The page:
In this delightfully witty, provocative book, literature professor and psychoanalyst Pierre Bayard argues that not having read a book need not be an impediment to having an interesting conversation about it. (In fact, he says, in certain situations reading the book is the worst thing you could do.) Using examples from such writers as Graham Greene, Oscar Wilde, Montaigne, and Umberto Eco, he describes the varieties of “non-reading”-from books that you’ve never heard of to books that you’ve read and forgotten-and offers advice on how to turn a sticky social situation into an occasion for creative brilliance. Practical, funny, and thought-provoking, How to Talk About Books You Haven’t Read-which became a favorite of readers everywhere in the hardcover edition-is in the end a love letter to books, offering a whole new perspective on how we read and absorb them.
This book has been on my radar for a few years now, and the concept of it intrigued me. A book that not only champions not-reading but also shows you how to best go about it? I can understand how people in certain industries would need to know about more books than they could possibly read, but I didn’t realize there was enough of a market out there to have a whole book that champions non-reading as well as giving out advice on how to do it. I wanted to know more.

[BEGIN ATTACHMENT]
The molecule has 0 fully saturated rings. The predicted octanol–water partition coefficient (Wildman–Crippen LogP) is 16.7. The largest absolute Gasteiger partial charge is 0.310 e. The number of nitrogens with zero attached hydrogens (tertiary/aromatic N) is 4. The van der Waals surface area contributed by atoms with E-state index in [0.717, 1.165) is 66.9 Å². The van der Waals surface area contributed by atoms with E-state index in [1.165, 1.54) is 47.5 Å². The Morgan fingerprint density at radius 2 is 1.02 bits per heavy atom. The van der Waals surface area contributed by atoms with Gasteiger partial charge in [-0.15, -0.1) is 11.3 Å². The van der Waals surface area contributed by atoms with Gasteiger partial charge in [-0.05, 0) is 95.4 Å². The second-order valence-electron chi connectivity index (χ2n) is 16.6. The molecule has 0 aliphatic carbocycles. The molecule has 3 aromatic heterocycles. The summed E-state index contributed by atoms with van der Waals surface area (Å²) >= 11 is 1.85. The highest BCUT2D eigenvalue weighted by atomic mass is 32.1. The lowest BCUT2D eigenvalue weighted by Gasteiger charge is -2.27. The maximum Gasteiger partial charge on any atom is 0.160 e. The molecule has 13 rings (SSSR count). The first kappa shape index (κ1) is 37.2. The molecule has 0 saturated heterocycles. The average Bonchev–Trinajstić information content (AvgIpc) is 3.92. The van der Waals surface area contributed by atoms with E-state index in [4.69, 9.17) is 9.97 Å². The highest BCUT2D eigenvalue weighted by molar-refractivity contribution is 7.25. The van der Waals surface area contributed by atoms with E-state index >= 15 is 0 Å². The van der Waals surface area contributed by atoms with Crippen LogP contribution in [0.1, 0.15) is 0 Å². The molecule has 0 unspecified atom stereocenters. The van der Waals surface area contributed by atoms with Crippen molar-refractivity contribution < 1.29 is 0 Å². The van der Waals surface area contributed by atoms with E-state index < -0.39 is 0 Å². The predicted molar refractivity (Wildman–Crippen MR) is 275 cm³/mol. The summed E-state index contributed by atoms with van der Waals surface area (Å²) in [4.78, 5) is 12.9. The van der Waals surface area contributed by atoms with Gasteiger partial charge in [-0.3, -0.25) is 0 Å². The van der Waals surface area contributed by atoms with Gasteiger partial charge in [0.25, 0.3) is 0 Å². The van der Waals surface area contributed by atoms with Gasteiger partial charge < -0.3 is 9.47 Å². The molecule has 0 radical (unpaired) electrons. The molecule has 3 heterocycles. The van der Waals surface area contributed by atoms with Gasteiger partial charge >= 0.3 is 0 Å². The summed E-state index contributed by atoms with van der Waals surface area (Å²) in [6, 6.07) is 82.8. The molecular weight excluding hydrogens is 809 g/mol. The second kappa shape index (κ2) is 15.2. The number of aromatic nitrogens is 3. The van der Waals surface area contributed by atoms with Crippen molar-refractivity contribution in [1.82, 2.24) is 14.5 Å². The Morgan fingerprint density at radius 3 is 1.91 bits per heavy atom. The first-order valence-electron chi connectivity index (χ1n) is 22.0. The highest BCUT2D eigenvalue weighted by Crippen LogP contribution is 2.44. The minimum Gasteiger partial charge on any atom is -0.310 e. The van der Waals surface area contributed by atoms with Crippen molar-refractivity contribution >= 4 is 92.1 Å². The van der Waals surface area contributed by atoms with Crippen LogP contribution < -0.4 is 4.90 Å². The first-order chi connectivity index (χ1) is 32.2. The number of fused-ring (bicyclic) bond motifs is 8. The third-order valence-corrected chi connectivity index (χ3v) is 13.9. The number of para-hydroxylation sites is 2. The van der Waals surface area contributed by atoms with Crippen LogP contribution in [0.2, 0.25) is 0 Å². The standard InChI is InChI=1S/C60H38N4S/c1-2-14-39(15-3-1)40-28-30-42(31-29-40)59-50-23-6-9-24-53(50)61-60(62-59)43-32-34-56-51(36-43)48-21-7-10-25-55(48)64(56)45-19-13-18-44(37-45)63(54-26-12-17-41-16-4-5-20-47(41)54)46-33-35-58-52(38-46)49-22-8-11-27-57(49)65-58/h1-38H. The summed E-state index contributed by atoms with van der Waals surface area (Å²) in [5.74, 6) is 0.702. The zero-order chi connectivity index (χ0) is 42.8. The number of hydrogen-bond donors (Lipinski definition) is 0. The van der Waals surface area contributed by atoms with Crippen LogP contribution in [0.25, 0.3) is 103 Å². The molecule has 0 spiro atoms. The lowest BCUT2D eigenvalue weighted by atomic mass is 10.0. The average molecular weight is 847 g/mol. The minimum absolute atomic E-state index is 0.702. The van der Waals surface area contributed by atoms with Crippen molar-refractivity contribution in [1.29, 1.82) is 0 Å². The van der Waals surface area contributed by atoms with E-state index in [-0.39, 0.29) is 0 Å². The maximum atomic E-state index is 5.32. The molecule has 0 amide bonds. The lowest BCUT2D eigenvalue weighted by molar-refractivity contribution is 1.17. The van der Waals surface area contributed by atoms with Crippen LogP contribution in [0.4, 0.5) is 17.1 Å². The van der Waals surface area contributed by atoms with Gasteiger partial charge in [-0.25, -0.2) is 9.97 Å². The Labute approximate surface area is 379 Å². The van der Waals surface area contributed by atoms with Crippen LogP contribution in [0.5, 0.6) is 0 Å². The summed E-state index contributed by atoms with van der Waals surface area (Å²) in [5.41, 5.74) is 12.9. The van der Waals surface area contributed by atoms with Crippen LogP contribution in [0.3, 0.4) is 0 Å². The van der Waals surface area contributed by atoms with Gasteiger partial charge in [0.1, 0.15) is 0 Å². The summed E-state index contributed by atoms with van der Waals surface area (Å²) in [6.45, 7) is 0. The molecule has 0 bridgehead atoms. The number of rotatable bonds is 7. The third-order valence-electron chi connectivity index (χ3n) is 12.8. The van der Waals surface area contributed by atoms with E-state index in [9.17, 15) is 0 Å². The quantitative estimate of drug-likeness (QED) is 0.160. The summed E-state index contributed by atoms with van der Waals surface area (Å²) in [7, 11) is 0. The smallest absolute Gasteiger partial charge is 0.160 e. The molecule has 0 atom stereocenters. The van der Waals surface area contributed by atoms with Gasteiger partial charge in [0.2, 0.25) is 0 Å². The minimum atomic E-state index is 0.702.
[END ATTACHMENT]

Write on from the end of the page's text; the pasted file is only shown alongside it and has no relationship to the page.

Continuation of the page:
And it was certainly an interesting concept… but I don’t think that was enough to make it a really interesting book. In fact, I will admit that I skimmed most of this book… which, ironically enough is one of the ways that Bayard recommends that you don’t read a book.
See, he has four classification for not-reading books:
- Books you don’t know – you know, those books you either have never heard of
- Books you have skimmed – books you haven’t read fully
- Books you have heard of – books you know of but haven’t actually read
- Books you have forgotten – books you’ve read but don’t remember anymore
The whole first third of the book talks about these classifications, citing examples of who does this kind of non-reading (oddly enough, most of these examples were of fictional characters) and why/when this type of non-reading would be done.
The second third of the book touches on types of situations where you may find yourself needing to speak about you haven’t read:
- in society
- with professors
- with the author
- with someone you love
In each of these instances you would want to respond in different ways when speaking about books you haven’t read. Of course, the last third of the book looks at how exactly to behave in these situations (and thus, how to talk about books you haven’t read):
- don’t be ashamed that you haven’t read the book
- impose your ideas on the people you’re speaking to
- make up what happens in the book
- talk about yourself instead
So… bits and pieces of this book were quite good, but most of it was just skim-worthy. I didn’t agree with a lot of it – including how Bayard goes on about how reading a book makes you completely unobjective to it, and how (especially when critiquing it) you are better able to speak about a book if you know only what you learned from other sources. Hmm.
The Bottom Line
It was intresting… not sure if it’s a keeper, and not sure how much I agree with… but it was an interesting read if nothing else.